Of course Decker has trouble convincing the base personnel he’s really from 1917, and not a crackpot, or worse yet, a saboteur. In fact, they have reason to suspect the latter, since today they’re receiving an important visitor: Air Vice Marshal MacKaye, a high-ranking officer from the Royal Air Force. A Major Wilson, who was the one who first encountered Decker when he landed, does come to believe Decker is telling the truth.
Moreover, it turns out that Decker knew MacKaye back in 1917. In fact, the very mission he was flying back from when he got lost had been with MacKaye. And it may turn out that there’s a particular reason Decker, of all people, should have come into the future on this day. If only he can convince the Americans they need to let him go…
Concept/Plot/Characters—Not a fantastically original set-up, but interesting enough, and established within the first minute of the episode. The characters are plausible, with strong motivations. The dialogue is solid and the plot moves. (3.5 points)
Tone–Convincingly keeps up a tone of gradual realization on the parts of the characters, as they come to understand that there was a purpose for Decker’s time travel. (1 point)
The Twist– I don’t think this twist is going to surprise many viewers who’ve seen a few Twilight Zone episodes, but it’s still satisfactory. (1 point)
Theme–Airplanes, Time Travel
Total=5.5 points (Pretty Good)
This feels a lot like a better, faster-paced version of King Nine Will Not Return from Season Two. The plot is fairly “Twilight Zone-y,” in that if you were asked to come up with an idea for a TZ episode in five minutes you’d probably think of something along these lines. Still, my daughter and I both found it Pretty Good.
The Monsters Are Due on Maple Street (Season One, 1960)
Maple Street is a quiet neighborhood street, where the neighbors all know each other and everybody spends Saturday afternoon washing the car, mowing the lawn, or engaged on a hobby. Only this Saturday, a mysterious…something flies overhead. Some think it’s a ship, others a meteor. Not long after, all the power and telephone service in the neighborhood goes out, nor will any engines start. At first it’s an irritation, but soon the residents of Maple Street start to get worried. Especially after a kid relates a story he read in a book about aliens cutting off the power to keep a street’s residents from leaving. When two men decided to walk to the police station downtown to see if it’s a citywide problem, the kid mentions that in his story, the aliens who went undercover in the human populace were the only ones who could leave.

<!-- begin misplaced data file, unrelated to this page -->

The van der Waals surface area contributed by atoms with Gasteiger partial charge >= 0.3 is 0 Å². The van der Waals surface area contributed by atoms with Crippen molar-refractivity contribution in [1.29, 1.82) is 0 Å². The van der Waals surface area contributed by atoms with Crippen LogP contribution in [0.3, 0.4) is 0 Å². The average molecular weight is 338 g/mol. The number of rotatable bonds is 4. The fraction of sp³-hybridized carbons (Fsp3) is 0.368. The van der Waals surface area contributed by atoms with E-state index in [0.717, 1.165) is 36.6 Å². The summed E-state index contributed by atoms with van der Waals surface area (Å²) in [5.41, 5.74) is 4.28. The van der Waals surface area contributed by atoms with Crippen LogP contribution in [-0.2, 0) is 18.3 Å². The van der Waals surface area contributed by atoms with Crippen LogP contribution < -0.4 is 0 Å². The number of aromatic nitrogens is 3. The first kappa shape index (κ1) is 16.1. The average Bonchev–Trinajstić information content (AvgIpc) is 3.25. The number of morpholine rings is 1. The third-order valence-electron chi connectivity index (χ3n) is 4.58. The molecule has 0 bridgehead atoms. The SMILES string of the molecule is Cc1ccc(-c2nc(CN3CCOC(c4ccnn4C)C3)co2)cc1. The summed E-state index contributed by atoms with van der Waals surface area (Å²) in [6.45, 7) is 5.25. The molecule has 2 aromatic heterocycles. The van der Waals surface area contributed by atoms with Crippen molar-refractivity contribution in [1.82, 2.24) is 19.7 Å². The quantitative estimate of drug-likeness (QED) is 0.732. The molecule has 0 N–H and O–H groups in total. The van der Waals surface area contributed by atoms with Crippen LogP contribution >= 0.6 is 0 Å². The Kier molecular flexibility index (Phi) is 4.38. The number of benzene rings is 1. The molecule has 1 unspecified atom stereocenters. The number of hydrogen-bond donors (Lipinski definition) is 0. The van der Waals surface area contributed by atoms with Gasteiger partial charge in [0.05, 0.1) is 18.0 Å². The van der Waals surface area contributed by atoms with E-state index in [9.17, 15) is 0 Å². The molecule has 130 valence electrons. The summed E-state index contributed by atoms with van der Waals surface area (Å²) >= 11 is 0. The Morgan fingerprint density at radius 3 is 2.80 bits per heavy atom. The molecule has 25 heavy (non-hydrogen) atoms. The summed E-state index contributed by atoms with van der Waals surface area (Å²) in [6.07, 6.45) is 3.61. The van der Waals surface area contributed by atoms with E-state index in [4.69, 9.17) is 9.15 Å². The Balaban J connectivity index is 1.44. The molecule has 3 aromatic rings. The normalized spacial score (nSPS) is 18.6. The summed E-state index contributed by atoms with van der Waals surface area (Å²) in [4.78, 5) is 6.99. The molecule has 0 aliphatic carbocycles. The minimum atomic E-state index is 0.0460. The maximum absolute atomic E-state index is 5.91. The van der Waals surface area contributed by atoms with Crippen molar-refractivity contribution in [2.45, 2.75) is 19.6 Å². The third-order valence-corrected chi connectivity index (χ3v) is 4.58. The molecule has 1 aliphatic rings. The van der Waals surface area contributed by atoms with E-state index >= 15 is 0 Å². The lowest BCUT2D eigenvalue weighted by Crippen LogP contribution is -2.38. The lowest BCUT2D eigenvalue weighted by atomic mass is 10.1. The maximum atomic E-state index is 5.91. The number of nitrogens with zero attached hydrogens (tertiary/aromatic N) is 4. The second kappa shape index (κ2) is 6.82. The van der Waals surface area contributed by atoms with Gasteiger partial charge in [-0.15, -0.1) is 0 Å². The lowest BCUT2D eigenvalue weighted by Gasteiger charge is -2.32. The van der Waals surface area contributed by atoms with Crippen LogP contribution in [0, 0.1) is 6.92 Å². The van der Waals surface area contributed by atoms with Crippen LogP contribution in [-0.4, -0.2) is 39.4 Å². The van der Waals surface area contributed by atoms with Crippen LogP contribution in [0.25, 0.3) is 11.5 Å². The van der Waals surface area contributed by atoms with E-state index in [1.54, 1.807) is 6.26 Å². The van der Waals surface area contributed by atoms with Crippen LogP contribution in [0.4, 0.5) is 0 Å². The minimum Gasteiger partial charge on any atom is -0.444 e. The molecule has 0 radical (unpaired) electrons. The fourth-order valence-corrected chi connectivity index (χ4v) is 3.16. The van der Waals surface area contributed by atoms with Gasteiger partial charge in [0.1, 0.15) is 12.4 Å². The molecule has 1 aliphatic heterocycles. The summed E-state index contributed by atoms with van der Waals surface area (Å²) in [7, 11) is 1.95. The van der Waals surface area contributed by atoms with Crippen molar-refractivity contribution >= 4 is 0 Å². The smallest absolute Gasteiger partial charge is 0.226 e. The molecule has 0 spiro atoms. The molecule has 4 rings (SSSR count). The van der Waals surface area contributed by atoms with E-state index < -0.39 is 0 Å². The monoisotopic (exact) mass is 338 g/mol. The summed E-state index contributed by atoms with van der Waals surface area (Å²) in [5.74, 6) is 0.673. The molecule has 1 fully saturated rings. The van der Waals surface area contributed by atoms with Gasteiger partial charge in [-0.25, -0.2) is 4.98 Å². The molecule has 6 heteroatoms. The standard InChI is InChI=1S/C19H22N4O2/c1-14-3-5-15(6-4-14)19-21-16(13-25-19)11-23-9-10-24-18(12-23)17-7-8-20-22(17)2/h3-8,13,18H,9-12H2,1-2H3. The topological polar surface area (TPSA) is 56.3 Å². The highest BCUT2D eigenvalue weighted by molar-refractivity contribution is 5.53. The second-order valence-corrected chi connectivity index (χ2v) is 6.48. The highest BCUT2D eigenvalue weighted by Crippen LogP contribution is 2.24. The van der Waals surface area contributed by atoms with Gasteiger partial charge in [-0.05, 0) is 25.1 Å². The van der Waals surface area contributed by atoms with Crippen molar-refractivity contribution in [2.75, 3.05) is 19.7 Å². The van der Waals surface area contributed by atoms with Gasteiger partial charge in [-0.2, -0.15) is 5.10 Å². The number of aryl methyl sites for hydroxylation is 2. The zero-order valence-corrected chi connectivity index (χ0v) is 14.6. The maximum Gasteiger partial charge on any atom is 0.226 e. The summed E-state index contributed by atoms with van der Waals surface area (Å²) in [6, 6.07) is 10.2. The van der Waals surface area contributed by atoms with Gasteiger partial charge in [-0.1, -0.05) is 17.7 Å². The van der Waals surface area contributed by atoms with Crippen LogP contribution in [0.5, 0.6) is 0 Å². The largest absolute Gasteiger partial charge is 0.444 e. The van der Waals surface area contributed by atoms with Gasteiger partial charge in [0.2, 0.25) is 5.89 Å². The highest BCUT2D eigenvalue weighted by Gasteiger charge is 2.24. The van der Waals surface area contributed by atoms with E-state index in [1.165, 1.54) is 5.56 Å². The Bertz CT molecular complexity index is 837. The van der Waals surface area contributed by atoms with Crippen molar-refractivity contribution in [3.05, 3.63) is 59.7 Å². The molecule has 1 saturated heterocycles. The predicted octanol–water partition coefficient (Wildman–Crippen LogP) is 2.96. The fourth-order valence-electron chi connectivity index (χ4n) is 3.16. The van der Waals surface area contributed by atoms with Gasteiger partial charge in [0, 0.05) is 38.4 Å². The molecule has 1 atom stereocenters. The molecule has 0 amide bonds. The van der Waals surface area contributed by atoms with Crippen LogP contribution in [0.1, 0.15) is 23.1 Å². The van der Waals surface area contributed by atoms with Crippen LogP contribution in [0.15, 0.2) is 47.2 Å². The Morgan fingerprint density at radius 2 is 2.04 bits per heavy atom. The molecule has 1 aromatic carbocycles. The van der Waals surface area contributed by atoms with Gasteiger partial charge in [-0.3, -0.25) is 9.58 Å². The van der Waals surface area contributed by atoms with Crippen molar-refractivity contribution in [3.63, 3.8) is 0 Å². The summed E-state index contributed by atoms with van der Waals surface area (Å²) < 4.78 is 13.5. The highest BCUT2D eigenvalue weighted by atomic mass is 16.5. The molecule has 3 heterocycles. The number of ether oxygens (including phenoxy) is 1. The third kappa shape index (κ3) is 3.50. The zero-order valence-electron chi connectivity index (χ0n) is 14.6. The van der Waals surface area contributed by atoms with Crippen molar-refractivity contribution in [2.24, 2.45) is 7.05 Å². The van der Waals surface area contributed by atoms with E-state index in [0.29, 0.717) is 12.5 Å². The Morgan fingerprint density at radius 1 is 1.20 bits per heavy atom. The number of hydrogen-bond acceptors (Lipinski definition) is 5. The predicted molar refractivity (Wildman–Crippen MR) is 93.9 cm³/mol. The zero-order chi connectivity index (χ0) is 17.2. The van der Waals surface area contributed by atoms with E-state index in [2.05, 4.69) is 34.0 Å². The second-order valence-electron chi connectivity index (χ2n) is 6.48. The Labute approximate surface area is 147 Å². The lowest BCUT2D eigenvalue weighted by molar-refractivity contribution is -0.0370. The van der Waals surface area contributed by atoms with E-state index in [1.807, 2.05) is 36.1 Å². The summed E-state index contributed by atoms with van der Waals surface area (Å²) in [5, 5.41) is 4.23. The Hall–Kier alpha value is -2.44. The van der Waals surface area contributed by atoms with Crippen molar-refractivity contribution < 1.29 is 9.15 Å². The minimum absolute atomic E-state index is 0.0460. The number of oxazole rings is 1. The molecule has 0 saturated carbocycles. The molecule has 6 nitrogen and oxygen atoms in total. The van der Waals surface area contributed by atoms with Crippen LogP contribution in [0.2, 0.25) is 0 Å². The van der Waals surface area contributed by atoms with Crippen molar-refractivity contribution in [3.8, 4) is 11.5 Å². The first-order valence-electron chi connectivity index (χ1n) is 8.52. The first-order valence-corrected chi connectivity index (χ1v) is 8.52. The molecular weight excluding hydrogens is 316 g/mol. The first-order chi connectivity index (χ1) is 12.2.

Slowly, slowly, the residents of Maple Street start to turn on each other. First, it’s the two men who tried to leave. Were they the aliens? But then, it’s a man whose car starts unexpectedly. How is it his car works when nobody else’s does? Then another family’s lights turn on briefly. What did they do to have that happen–maybe they’re the aliens, or in contact with them? By midnight, Maple Street has devolved into a mistrustful mob, turning on anybody the least bit suspicous.
Concept/Plot/Characters—This must have been a tough one to pull off–it easily could have come off as preachy. (Other Rod Serling morality plays did not always turn out so well.) Rod Serling’s script is subtle enough that we avoid that. Though only briefly drawn, the main characters come across as individuals who are gradually goaded into a mob mentality. The only flaw is that some of the acting teeters on the edge of over-emoting. (3.5 points)
Tone–The slowly building suspicion among previously friendly neighbors is subtly and excellently done. (1 point)
The Twist– A very effective and appropriate twist. (2 points)
Total=6.5 points (Excellent)
My daughter and I both agreed this is one of the better episodes of the series. The theme of friendly neighbors turning on one another will be explored again in Season Three’s The Shelter, also to good effect.